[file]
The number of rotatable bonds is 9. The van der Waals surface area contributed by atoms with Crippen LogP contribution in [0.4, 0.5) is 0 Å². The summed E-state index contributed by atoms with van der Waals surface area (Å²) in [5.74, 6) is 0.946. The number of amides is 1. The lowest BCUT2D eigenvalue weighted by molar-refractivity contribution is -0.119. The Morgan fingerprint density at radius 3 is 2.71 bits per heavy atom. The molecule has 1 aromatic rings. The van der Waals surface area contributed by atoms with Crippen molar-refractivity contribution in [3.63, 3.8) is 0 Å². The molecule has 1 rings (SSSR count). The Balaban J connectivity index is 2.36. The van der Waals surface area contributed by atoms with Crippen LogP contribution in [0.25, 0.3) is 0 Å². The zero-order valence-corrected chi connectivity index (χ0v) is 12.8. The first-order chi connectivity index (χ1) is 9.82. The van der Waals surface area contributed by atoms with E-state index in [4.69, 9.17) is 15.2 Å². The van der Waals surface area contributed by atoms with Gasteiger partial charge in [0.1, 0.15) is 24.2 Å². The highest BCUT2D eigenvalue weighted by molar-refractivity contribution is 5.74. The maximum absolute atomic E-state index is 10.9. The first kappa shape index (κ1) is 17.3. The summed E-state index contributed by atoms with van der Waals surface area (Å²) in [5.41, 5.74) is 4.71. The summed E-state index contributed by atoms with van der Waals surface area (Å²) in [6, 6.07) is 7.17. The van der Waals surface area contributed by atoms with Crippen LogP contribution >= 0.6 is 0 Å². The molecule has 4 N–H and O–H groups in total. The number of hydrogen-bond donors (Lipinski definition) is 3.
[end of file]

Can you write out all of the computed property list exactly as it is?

The number of rotatable bonds is 9. The van der Waals surface area contributed by atoms with Crippen LogP contribution in [0.4, 0.5) is 0 Å². The summed E-state index contributed by atoms with van der Waals surface area (Å²) in [5.74, 6) is 0.946. The number of amides is 1. The lowest BCUT2D eigenvalue weighted by molar-refractivity contribution is -0.119. The Morgan fingerprint density at radius 3 is 2.71 bits per heavy atom. The molecule has 1 aromatic rings. The van der Waals surface area contributed by atoms with Crippen molar-refractivity contribution in [3.63, 3.8) is 0 Å². The molecule has 1 rings (SSSR count). The Balaban J connectivity index is 2.36. The van der Waals surface area contributed by atoms with Crippen LogP contribution in [0.25, 0.3) is 0 Å². The zero-order valence-corrected chi connectivity index (χ0v) is 12.8. The first-order chi connectivity index (χ1) is 9.82. The van der Waals surface area contributed by atoms with E-state index in [4.69, 9.17) is 15.2 Å². The van der Waals surface area contributed by atoms with Gasteiger partial charge in [0.1, 0.15) is 24.2 Å². The highest BCUT2D eigenvalue weighted by molar-refractivity contribution is 5.74. The maximum absolute atomic E-state index is 10.9. The first kappa shape index (κ1) is 17.3. The summed E-state index contributed by atoms with van der Waals surface area (Å²) in [5.41, 5.74) is 4.71. The summed E-state index contributed by atoms with van der Waals surface area (Å²) in [6, 6.07) is 7.17. The van der Waals surface area contributed by atoms with Crippen LogP contribution >= 0.6 is 0 Å². The molecule has 4 N–H and O–H groups in total. The number of hydrogen-bond donors (Lipinski definition) is 3.